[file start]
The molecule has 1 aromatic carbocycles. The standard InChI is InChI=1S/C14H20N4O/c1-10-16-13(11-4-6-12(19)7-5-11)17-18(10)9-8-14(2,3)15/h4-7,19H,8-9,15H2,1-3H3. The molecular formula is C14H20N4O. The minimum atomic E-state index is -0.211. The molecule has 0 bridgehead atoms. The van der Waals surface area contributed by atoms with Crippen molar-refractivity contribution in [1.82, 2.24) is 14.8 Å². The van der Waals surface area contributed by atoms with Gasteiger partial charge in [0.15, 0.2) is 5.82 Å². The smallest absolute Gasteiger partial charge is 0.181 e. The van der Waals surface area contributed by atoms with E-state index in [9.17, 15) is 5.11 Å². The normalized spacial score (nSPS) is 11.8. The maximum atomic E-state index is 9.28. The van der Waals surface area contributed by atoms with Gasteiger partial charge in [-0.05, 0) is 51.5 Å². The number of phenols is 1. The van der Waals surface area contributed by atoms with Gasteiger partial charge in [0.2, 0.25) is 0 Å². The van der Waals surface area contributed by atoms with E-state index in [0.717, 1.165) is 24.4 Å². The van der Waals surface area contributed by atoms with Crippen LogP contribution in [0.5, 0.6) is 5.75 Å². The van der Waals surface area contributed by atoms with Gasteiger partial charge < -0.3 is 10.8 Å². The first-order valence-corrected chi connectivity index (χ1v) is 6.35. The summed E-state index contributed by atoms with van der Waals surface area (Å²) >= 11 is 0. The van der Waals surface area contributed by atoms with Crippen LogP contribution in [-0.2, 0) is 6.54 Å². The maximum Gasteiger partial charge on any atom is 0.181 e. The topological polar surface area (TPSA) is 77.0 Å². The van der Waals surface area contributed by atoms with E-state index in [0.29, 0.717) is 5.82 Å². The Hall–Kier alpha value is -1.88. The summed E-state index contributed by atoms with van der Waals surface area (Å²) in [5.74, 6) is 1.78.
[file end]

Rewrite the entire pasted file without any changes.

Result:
The molecule has 1 aromatic carbocycles. The standard InChI is InChI=1S/C14H20N4O/c1-10-16-13(11-4-6-12(19)7-5-11)17-18(10)9-8-14(2,3)15/h4-7,19H,8-9,15H2,1-3H3. The molecular formula is C14H20N4O. The minimum atomic E-state index is -0.211. The molecule has 0 bridgehead atoms. The van der Waals surface area contributed by atoms with Crippen molar-refractivity contribution in [1.82, 2.24) is 14.8 Å². The van der Waals surface area contributed by atoms with Gasteiger partial charge in [0.15, 0.2) is 5.82 Å². The smallest absolute Gasteiger partial charge is 0.181 e. The van der Waals surface area contributed by atoms with E-state index in [9.17, 15) is 5.11 Å². The normalized spacial score (nSPS) is 11.8. The maximum atomic E-state index is 9.28. The van der Waals surface area contributed by atoms with Gasteiger partial charge in [-0.05, 0) is 51.5 Å². The number of phenols is 1. The van der Waals surface area contributed by atoms with Gasteiger partial charge in [0.2, 0.25) is 0 Å². The van der Waals surface area contributed by atoms with E-state index in [0.717, 1.165) is 24.4 Å². The van der Waals surface area contributed by atoms with Crippen LogP contribution in [0.5, 0.6) is 5.75 Å². The van der Waals surface area contributed by atoms with Gasteiger partial charge < -0.3 is 10.8 Å². The first-order valence-corrected chi connectivity index (χ1v) is 6.35. The summed E-state index contributed by atoms with van der Waals surface area (Å²) >= 11 is 0. The van der Waals surface area contributed by atoms with Crippen LogP contribution in [-0.2, 0) is 6.54 Å². The maximum Gasteiger partial charge on any atom is 0.181 e. The topological polar surface area (TPSA) is 77.0 Å². The van der Waals surface area contributed by atoms with E-state index in [0.29, 0.717) is 5.82 Å². The Hall–Kier alpha value is -1.88. The summed E-state index contributed by atoms with van der Waals surface area (Å²) in [5.74, 6) is 1.78.